That was once when I felt I couldn’t grant his request. He took my advice, and we didn’t go.
However, about two months later, D. Arthur Haycock, President Kimball’s personal secretary, phoned me and said, “Elder Ashton, President Kimball wants you to go to the Utah State Prison with him.” The next day we went. My delaying tactic had lasted only a few weeks.
I called Warden Morris and said, “May we come and visit you? We do not want anyone to know of our visit. Could we just meet in your office and not go through the minimum, medium, or maximum security places? Perhaps you could invite two inmates with whom President Kimball could visit in your office. Later we could look around the grounds and talk with others.” He agreeably made the arrangements.
We traveled to the institution, where about a thousand people are incarcerated. Soon into the warden’s office came two prisoners. I was impressed with how hard the convicts looked—how mean, how sullen. After they were introduced and sat down, I broke the silence by saying to President Kimball, “Would you like to say a few words to these two men?”
He said, “Yes.”
They both looked steadily down at the floor. President Kimball waited, and finally when one raised his head up a little, President Kimball looked directly into his eyes.
Let me just pause for a minute and set the stage. One prisoner had been convicted for murder and the other for manslaughter. Here is a prophet. Here were two hardened criminals. What do you say? What do you do? Do you say, “Aren’t you ashamed of yourselves? What a waste for you to be in such a place as this”? Those are things that might cross your mind and mine.
As I mentioned, as President Kimball caught the eye of one of them, he looked at him with a penetrating stare and said, “Tell me about your mother.”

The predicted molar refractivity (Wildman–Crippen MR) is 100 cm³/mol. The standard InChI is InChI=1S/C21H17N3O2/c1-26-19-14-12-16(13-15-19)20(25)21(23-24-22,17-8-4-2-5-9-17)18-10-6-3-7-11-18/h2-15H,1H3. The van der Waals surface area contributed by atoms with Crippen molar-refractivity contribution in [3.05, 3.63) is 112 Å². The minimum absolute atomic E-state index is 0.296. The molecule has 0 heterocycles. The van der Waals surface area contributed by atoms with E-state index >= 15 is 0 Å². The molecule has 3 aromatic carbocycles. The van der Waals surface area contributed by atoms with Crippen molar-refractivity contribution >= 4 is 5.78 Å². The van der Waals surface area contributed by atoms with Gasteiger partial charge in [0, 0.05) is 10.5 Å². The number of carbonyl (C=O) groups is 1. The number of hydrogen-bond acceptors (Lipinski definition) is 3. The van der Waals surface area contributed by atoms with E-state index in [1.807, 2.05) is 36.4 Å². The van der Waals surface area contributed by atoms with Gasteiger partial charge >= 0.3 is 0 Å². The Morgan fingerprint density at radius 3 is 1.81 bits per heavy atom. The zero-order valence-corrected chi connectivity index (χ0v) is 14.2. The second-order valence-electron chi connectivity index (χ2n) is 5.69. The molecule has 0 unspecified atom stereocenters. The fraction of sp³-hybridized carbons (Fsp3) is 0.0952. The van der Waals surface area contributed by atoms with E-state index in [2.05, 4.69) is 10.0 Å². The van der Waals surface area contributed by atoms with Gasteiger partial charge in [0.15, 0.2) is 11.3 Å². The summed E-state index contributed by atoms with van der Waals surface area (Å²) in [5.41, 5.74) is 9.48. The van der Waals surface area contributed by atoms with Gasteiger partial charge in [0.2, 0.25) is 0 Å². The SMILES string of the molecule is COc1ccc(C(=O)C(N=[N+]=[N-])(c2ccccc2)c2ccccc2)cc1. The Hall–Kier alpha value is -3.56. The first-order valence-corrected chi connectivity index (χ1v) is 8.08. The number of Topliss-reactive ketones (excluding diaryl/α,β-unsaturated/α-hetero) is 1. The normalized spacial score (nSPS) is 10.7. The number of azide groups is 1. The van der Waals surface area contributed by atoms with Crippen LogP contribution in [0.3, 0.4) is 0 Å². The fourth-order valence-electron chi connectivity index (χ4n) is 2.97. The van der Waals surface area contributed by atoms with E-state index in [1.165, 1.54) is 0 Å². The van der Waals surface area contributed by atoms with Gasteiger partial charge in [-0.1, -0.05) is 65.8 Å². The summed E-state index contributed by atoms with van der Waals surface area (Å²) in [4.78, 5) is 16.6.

This inmate looked up and told him about his mother. Tears came to his eyes as he talked in detail about his mother.
When that was over, President Kimball looked at the other one, who was now paying strict attention. He said, “Young man, tell me what your father does for a living.”
The prisoner said, “I do not know where my father is. I never hear from him.” And he went on and on talking openly about his family.
I won’t tell you the details, but what a lesson in counseling, interviewing, and kindness was being taught by this great prophet. I learned more about interviewing in those fifteen minutes than in any similar period in my life. No condemnation. No judging. Only displaying a real interest in the person and his circumstances.
Before our interview was over, somehow the press found out that President Kimball was there. They were at the door and wanted to get into the warden’s office for an interview and a picture. I remember one of the inmates said, “Mr. Kimball, could I have my picture taken with you?”
President Kimball responded with “Why don’t I stand between the two of you, and we will take all three of us at once.”
I did not feel very comfortable with President Kimball standing between those two men in this setting. I had the responsibility for his safety. I had tried to talk him out of it. But he is a disciple of Christ and holds on to the words of God: “I was an hungred, and ye gave me meat: … Naked, and ye clothed me: … I was in prison, and ye came unto me.” (Matt. 25:35–36.)
After the pictures were taken, President Kimball looked at one prisoner and then at the other and said, “Thank you for letting me have my picture taken with you.” Is there any doubt we love him? He loves everyone. He teaches us the real meaning of Matthew 22:37–40:
“Jesus said unto him, Thou shalt love the Lord thy God with all thy heart, and with all thy soul, and with all thy mind.
“This is the first and great commandment.
“And the second is like unto it, Thou shalt love thy neighbour as thyself.
“On these two commandments hang all the law and the prophets.” [Matt. 22:37–40]
Each week after the Twelve and First Presidency have met in the temple to take care of current business, we take turns reporting where we have been and what has been accomplished in the way of stake divisions or reorganizations, or missions visited, regional conferences attended, and so on. One week I remember among the Twelve we had been almost everywhere around the globe. President Kimball listened to all of us and then gave his report: “I spent Saturday and Sunday visiting the sick and the homebound.” The rest of us who thought we had had a busy and productive weekend realized that a man of God had again taught us a lesson.